American Airlines flight attendants demanded a full recall of their new uniforms last month, convinced the new attire was making many of them sick—but after a slew of testing, the airline still can't definitively say what the issue is, or if the uniforms are involved at all, Bloomberg reports. AA has ponied up more than $1 million so far for toxicological tests to see why its flight attendants have been wheezing, scratching at rashes, and suffering from sore throats, itchy eyes, and dizziness since they started wearing the new garb—a mix of wool, polyester, and spandex in the blazers and pants, cotton in the shirts, per NBC News—in September. The Association of Professional Flight Attendants said in a Thursday message around 10% of its 25,000 flight attendants have reported bad reactions and that the "serious and growing problem" won't disappear unless the airline takes further action.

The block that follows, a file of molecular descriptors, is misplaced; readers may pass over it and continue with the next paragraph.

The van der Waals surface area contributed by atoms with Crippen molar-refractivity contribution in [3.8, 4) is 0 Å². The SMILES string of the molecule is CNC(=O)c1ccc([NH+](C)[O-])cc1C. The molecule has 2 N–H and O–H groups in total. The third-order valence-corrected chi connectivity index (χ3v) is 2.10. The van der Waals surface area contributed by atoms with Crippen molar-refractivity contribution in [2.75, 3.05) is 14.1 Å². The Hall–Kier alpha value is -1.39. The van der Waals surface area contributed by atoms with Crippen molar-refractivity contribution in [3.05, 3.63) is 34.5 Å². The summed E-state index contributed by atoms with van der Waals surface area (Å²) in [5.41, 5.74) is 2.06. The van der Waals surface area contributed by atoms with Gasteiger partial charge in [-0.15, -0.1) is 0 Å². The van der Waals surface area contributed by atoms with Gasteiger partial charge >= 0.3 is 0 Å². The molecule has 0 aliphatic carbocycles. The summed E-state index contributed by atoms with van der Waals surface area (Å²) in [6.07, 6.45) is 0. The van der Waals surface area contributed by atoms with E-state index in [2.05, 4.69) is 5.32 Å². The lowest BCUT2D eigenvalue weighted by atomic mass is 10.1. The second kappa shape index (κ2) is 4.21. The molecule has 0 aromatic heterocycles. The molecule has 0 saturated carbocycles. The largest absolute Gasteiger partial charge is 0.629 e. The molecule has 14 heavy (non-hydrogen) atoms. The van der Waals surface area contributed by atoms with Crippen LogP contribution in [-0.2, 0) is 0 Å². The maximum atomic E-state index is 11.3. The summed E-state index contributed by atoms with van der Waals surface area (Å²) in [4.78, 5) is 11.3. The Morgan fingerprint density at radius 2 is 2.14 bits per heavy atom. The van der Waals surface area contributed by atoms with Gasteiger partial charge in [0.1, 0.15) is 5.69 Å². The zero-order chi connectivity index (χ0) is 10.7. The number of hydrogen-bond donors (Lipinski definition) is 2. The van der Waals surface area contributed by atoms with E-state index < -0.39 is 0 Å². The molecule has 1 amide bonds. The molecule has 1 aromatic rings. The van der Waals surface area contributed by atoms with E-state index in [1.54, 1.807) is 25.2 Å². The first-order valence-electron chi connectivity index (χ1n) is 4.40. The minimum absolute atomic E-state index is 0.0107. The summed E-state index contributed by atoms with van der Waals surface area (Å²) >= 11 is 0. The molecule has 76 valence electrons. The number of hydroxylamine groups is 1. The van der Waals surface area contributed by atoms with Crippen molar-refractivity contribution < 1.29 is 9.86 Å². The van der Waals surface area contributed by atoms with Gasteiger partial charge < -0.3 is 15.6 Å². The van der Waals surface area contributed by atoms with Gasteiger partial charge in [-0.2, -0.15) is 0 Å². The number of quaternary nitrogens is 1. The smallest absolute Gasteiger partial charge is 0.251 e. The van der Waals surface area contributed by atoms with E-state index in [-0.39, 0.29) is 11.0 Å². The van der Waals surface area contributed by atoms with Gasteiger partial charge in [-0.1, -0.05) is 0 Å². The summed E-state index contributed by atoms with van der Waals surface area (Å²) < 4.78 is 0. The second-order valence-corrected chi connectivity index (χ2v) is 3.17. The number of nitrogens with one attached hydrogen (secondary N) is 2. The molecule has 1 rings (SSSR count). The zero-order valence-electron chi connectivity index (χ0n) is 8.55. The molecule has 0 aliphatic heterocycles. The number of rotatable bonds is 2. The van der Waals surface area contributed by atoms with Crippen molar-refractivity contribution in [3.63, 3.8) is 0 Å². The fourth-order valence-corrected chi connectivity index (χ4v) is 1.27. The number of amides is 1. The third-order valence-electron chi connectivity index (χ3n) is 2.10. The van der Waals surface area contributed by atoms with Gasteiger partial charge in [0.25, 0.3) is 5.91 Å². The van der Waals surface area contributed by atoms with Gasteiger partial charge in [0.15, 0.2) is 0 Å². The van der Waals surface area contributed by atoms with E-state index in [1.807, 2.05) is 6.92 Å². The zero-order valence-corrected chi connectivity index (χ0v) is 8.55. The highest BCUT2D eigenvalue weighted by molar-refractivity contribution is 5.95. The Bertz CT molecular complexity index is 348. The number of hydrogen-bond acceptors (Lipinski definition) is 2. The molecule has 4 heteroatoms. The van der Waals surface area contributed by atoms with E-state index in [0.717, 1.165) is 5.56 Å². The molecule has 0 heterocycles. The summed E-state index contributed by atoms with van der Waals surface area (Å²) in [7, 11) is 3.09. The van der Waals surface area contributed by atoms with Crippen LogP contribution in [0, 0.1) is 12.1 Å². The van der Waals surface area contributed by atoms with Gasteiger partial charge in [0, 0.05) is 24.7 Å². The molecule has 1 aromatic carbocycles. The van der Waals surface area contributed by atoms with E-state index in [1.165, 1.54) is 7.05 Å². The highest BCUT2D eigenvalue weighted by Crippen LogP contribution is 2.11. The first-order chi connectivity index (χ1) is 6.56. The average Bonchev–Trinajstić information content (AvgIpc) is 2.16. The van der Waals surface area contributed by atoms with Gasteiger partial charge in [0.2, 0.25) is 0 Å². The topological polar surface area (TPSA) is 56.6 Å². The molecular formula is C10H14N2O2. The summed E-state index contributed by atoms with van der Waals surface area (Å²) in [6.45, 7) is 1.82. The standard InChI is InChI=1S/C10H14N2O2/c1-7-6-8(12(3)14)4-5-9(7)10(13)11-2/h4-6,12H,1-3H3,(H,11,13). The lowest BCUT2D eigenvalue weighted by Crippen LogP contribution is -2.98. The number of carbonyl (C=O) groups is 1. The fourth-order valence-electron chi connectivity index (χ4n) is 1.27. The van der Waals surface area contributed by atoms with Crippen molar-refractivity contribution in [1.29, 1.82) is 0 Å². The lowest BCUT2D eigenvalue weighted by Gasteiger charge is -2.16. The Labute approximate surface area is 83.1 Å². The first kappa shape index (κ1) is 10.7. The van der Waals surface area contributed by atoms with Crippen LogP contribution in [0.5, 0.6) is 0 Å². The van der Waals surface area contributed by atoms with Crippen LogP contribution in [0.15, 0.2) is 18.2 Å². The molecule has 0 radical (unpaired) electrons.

The workers believe there's likely a chemical in the uniform that's setting everyone off, but the airline, the union, and the uniform supplier, Twin Hill, have all commissioned experts to check out the issue, and AA and Twin Hill have come up empty in their probes. The union is still running tests (and says it wants the airline to pay it back for the $20,000 it's spent so far, plus any future expenses). The union's national president, Bob Ross, wonders if testing so far has looked at levels for separate chemicals, but has not looked into whether a problem arises when various chemicals in the uniforms mix. "Synergistically, how do they interact?" he says, per Bloomberg. Meanwhile, AA's 15,000 pilots haven't had an issue with their new Twin Hill wool outfits. (Why these flight attendants were spooked by the words "BYE BYE.")